Researchers have identified several changes that could be made to existing newborn screening tests for hearing defects that could advance the standard of care in detecting deaf infants, according to an article in the New England Journal of Medicine.
Walter E. Nance, M.D., Ph.D., professor of human genetics in Virginia Commonwealth University’s School of Medicine, and Cynthia C. Morton, Ph.D., a professor of human genetics at the Harvard Medical School, have summarized four important criteria to be considered for screening programs throughout the country for newborn hearing defects. These include the prompt confirmation of abnormal results from screening tests; adoption of an etiologic focus to determine the cause of the deafness; initiation of molecular genetic testing for all newborns; and better recognition of infants at risk for late-onset hearing loss occurring prior to speech and language development.
Molecular genetic testing of blood spots from all newborn infants for the presence of the CMV virus, connexin deafness, Pendred syndrome and mitochondrial mutations in the 12S rRNA gene would allow the immediate diagnosis of the commonest forms of genetic and environmental deafness that are expressed at birth, according to the article, published in the May 18 issue of the New England Journal of Medicine. In addition, these tests would allow for the identification of infants at risk for the commonest genetic, environmental and preventable causes of delayed onset prelingual deafness.
“If hearing loss is detected at birth and appropriate intervention is promptly initiated the educational outcome for deaf infants can be dramatically improved,” said Nance, who is the corresponding author of the article. “Although newborn hearing screening programs have improved the lives of infants throughout the world, our report suggests several specific ways in which these programs can be improved, including the screening of all newborns for a limited number of the major genetic and environmental causes of hearing loss.”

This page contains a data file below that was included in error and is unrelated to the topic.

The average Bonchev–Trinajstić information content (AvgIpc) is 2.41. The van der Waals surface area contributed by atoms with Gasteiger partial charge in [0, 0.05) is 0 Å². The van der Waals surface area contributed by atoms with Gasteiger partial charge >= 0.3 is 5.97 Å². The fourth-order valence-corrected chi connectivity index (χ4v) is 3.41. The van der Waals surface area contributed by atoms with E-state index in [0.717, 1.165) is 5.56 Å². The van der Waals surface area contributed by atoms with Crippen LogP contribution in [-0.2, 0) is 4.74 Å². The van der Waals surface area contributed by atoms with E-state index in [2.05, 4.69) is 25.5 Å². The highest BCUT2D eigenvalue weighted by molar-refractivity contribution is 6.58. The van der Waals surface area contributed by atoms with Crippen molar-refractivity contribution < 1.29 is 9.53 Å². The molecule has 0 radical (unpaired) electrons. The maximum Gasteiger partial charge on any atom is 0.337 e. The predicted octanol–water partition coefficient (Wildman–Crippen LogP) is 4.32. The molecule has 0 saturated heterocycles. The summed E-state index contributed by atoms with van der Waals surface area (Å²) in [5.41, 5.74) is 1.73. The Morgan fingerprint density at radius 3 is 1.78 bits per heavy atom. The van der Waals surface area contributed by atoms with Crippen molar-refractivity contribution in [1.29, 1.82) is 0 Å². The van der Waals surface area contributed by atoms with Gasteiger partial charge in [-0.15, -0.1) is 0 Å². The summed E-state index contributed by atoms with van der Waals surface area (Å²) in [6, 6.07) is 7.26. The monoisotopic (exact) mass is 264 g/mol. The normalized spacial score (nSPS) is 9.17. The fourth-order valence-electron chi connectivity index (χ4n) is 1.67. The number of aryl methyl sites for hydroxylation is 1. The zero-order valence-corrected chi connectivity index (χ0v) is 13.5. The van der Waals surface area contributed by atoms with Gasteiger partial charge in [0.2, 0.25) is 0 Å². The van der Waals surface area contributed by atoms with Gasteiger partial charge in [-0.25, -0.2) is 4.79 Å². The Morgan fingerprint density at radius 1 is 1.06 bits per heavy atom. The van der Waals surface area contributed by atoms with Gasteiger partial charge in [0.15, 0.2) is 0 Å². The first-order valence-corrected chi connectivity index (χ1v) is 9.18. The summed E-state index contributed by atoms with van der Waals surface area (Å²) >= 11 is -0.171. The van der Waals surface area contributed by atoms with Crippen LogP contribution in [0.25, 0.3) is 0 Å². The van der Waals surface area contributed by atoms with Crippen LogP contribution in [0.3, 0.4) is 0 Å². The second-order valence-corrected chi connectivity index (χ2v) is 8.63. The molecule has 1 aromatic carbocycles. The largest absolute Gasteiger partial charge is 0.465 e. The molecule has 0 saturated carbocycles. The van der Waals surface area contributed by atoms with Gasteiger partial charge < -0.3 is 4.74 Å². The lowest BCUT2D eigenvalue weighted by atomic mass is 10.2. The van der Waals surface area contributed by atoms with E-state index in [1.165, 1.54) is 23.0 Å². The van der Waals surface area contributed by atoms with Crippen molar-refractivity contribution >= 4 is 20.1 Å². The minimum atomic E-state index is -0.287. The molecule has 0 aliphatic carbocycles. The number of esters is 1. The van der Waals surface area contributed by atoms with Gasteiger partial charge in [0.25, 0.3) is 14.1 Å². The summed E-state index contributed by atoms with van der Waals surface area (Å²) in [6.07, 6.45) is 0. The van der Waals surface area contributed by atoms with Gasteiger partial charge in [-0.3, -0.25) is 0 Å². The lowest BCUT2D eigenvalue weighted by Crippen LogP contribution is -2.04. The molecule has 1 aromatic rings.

According to Nance, who has been studying genetic deafness for more than 30 years, identifying the actual cause of the deafness can be just as important as detecting the hearing loss. He said that data from genetic testing would provide a powerful supplement to audiologic testing that could greatly improve the overall effectiveness of these programs.
In 1964, Marion Downes, a distinguished audiologist, first showed that profound deafness could be recognized in newborn infants by painstaking observations of their response to sounds. Since that time, advances in technology now allow the automated screening of infants by trained technicians. At the same time, dramatic advances have been made in understanding the causes of deafness.
In addition to many environmental causes of deafness, researchers have identified more than 100 genes that are linked to deafness. Nance said that approximately 50 percent to 60 percent of childhood hearing loss in developed countries is due to genetic factors.
Hearing is essential for the normal acquisition of speech. According to Nance, if oral or sign language is not acquired during a critical developmental stage, deaf children may never achieve their full developmental potential. Other studies have indicated that early detection of hearing loss and intervention can improve the educational and social outcomes of these newborns.
This work was supported in part by a grant from the National Institute on Deafness and Other Communication Disorders.
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